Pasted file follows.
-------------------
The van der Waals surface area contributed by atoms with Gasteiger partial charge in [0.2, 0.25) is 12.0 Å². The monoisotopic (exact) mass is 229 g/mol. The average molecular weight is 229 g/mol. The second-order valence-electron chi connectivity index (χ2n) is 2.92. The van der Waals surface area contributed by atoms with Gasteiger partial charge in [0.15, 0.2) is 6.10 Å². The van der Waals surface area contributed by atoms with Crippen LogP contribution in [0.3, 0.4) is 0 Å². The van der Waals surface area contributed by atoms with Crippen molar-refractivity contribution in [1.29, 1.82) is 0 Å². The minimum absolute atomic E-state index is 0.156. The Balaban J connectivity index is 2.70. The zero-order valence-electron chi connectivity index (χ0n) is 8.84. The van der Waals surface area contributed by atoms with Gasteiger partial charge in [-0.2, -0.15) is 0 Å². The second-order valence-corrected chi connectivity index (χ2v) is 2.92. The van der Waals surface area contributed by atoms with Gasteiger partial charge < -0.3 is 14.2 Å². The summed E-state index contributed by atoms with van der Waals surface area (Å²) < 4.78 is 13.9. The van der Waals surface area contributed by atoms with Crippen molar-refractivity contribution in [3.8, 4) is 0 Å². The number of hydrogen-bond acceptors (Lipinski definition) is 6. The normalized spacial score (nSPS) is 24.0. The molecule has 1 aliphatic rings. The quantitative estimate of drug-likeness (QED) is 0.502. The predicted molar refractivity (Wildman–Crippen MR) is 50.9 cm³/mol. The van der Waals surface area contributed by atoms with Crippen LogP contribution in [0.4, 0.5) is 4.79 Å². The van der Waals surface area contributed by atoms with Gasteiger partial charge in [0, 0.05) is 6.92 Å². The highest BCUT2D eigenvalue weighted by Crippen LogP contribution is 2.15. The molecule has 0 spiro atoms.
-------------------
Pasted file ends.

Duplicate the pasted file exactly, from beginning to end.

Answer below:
The van der Waals surface area contributed by atoms with Gasteiger partial charge in [0.2, 0.25) is 12.0 Å². The monoisotopic (exact) mass is 229 g/mol. The average molecular weight is 229 g/mol. The second-order valence-electron chi connectivity index (χ2n) is 2.92. The van der Waals surface area contributed by atoms with Gasteiger partial charge in [0.15, 0.2) is 6.10 Å². The van der Waals surface area contributed by atoms with Crippen LogP contribution in [0.3, 0.4) is 0 Å². The van der Waals surface area contributed by atoms with Crippen molar-refractivity contribution in [1.29, 1.82) is 0 Å². The minimum absolute atomic E-state index is 0.156. The Balaban J connectivity index is 2.70. The zero-order valence-electron chi connectivity index (χ0n) is 8.84. The van der Waals surface area contributed by atoms with Gasteiger partial charge in [-0.2, -0.15) is 0 Å². The second-order valence-corrected chi connectivity index (χ2v) is 2.92. The van der Waals surface area contributed by atoms with Gasteiger partial charge < -0.3 is 14.2 Å². The summed E-state index contributed by atoms with van der Waals surface area (Å²) < 4.78 is 13.9. The van der Waals surface area contributed by atoms with Crippen molar-refractivity contribution in [3.8, 4) is 0 Å². The number of hydrogen-bond acceptors (Lipinski definition) is 6. The normalized spacial score (nSPS) is 24.0. The molecule has 1 aliphatic rings. The quantitative estimate of drug-likeness (QED) is 0.502. The predicted molar refractivity (Wildman–Crippen MR) is 50.9 cm³/mol. The van der Waals surface area contributed by atoms with Crippen LogP contribution in [0.4, 0.5) is 4.79 Å². The van der Waals surface area contributed by atoms with Gasteiger partial charge in [0, 0.05) is 6.92 Å². The highest BCUT2D eigenvalue weighted by Crippen LogP contribution is 2.15. The molecule has 0 spiro atoms.